As opioid overdose fatalities continue to increase in Niagara, Glen Walker is adding his support to an initiative he believes may stop the trend.
Walker said 56 Niagara residents have died as a result of suspected opioid overdoses in the first five months of this year, while Niagara Emergency Medical Services paramedics are responding to about 50 calls a month related to overdoses — putting 2020 on track to exceed the previous few years when it comes to drug overdoses.
“We are seeing worse outcomes. There seems to be more deadly drugs out there,” said Walker, Positive Living Niagara’s executive director and co-chair of the Overdose Prevention Network of Niagara.
“We’re looking at exceeding the number of COVID-19 deaths very shortly, if not all ready in the region,” he said, noting at least 64 people have died from the pandemic virus.
“It’s this hidden epidemic that’s going on and it hasn’t had much attention at all. … This overdose crisis is really underground.”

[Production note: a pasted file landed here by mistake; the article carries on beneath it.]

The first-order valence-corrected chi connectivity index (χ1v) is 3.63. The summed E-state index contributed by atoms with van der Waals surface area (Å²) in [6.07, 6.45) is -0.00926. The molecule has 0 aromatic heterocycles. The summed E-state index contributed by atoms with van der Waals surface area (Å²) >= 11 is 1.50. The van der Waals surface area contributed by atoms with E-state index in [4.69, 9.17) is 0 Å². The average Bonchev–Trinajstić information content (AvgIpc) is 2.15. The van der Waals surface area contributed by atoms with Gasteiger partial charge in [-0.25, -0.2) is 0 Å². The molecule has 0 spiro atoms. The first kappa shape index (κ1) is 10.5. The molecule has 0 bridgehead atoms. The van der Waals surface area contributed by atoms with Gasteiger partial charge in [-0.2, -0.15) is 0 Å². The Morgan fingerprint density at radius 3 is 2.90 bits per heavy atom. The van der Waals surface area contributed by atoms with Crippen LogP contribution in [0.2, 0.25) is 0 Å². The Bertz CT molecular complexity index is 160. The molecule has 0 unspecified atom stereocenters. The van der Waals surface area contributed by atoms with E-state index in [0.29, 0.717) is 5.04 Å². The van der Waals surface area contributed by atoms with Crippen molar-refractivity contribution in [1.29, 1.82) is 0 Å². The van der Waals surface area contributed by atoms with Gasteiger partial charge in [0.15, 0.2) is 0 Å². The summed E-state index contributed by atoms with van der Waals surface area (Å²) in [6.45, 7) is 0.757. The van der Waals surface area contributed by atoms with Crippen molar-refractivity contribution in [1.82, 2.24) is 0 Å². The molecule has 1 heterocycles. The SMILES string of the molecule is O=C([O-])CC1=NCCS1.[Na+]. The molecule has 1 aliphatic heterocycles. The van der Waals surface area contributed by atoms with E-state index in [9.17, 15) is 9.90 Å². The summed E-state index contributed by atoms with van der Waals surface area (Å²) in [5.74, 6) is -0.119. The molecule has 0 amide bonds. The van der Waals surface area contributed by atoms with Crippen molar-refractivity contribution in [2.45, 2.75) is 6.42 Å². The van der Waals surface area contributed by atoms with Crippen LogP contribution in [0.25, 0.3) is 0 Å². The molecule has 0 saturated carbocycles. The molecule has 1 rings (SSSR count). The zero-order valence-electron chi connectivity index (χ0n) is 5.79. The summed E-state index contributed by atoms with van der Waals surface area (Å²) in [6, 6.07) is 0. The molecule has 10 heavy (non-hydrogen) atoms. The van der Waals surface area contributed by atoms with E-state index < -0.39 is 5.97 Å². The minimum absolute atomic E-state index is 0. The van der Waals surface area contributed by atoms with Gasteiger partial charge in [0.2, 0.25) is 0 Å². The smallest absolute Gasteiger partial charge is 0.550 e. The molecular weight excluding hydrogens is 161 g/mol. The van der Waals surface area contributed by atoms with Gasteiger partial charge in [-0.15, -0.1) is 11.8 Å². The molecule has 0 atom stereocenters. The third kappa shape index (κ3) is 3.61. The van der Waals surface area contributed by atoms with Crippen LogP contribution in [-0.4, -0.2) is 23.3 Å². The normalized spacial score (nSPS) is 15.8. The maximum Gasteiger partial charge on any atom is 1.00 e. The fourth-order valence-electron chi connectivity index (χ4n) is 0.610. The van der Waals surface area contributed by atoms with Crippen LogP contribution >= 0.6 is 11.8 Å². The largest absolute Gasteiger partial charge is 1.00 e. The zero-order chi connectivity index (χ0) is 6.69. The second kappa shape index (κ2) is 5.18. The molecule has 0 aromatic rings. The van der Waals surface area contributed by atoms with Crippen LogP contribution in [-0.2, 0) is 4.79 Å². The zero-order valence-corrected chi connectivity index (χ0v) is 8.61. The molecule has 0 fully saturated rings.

Walker is calling for the decriminalization of drug possession in the hope of combating the dangerous street drugs that are claiming the lives of Niagara residents.
Walker isn’t proposing that opioids be sold alongside recreational drugs such as cannabis. He is, however, hoping new federal legislation can be developed that would give people suffering from addictions access to safe drugs through medical prescriptions — along with the health-care services they need to overcome those addictions.
“We certainly are strong proponents of can we start offering a safe supply of drugs where people can actually get a prescription for an opioid so we know they’re not going to overdose, so we know they’re using it safely and, most importantly, they’re forming a relationship with someone so that they can perhaps move to a point where they want treatment and they want to get off of the substance,” he said. “That is critical.”
Walker will take part in Thursday’s regional council meeting to speak in support of a motion by St. Catharines Coun. Laura Ip, urging the federal government to decriminalize possession of all drugs for personal use and scale up prevention, harm reduction, and treatment services.
The motion, to be distributed to upper-tier government representatives and local municipalities if passed, also calls on the federal government to convene a task force to explore options for the legal regulation of all drugs in Canada, based on a public health approach.
“Decriminalization has been a proven effective tool at reducing overdoses and deaths due to substance use,” Walker said. “It’s also been proven to save hundreds of thousands in funds for emergency services, hospitals — all that as well.”